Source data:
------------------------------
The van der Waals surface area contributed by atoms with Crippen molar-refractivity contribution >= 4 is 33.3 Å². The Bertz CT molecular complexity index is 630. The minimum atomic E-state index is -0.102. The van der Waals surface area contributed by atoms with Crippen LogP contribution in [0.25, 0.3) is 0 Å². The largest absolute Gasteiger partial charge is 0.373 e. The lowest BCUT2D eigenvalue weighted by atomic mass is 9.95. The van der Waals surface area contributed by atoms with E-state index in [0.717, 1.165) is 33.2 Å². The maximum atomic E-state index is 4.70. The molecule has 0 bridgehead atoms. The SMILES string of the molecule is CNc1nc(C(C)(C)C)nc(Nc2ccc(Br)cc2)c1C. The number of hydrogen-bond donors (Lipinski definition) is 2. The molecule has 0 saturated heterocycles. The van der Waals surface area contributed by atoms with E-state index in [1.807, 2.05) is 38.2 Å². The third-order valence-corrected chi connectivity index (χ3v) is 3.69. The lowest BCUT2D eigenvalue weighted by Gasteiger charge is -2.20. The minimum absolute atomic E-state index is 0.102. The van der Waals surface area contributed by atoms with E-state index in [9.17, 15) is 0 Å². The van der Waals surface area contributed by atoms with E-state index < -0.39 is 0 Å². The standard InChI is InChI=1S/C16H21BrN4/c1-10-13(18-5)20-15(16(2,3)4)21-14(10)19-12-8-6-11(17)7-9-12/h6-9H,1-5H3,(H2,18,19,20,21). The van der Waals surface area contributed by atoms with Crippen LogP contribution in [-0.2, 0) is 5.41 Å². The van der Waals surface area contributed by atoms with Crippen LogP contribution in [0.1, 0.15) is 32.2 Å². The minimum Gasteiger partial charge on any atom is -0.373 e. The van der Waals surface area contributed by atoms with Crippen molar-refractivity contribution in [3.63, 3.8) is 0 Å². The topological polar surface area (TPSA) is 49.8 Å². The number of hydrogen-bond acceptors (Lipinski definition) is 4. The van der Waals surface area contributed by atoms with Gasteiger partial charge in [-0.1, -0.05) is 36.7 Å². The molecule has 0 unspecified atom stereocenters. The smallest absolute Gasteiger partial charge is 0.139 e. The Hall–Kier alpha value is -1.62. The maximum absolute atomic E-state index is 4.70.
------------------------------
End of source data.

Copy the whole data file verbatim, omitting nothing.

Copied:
The van der Waals surface area contributed by atoms with Crippen molar-refractivity contribution >= 4 is 33.3 Å². The Bertz CT molecular complexity index is 630. The minimum atomic E-state index is -0.102. The van der Waals surface area contributed by atoms with Crippen LogP contribution in [0.25, 0.3) is 0 Å². The largest absolute Gasteiger partial charge is 0.373 e. The lowest BCUT2D eigenvalue weighted by atomic mass is 9.95. The van der Waals surface area contributed by atoms with E-state index in [0.717, 1.165) is 33.2 Å². The maximum atomic E-state index is 4.70. The molecule has 0 bridgehead atoms. The SMILES string of the molecule is CNc1nc(C(C)(C)C)nc(Nc2ccc(Br)cc2)c1C. The number of hydrogen-bond donors (Lipinski definition) is 2. The molecule has 0 saturated heterocycles. The van der Waals surface area contributed by atoms with E-state index in [1.807, 2.05) is 38.2 Å². The third-order valence-corrected chi connectivity index (χ3v) is 3.69. The lowest BCUT2D eigenvalue weighted by Gasteiger charge is -2.20. The minimum absolute atomic E-state index is 0.102. The van der Waals surface area contributed by atoms with E-state index in [9.17, 15) is 0 Å². The van der Waals surface area contributed by atoms with E-state index < -0.39 is 0 Å². The standard InChI is InChI=1S/C16H21BrN4/c1-10-13(18-5)20-15(16(2,3)4)21-14(10)19-12-8-6-11(17)7-9-12/h6-9H,1-5H3,(H2,18,19,20,21). The van der Waals surface area contributed by atoms with Crippen LogP contribution in [-0.2, 0) is 5.41 Å². The van der Waals surface area contributed by atoms with Crippen LogP contribution in [0.1, 0.15) is 32.2 Å². The minimum Gasteiger partial charge on any atom is -0.373 e. The van der Waals surface area contributed by atoms with Crippen molar-refractivity contribution in [3.63, 3.8) is 0 Å². The topological polar surface area (TPSA) is 49.8 Å². The number of hydrogen-bond acceptors (Lipinski definition) is 4. The van der Waals surface area contributed by atoms with Gasteiger partial charge in [-0.1, -0.05) is 36.7 Å². The molecule has 0 unspecified atom stereocenters. The smallest absolute Gasteiger partial charge is 0.139 e. The Hall–Kier alpha value is -1.62. The maximum absolute atomic E-state index is 4.70.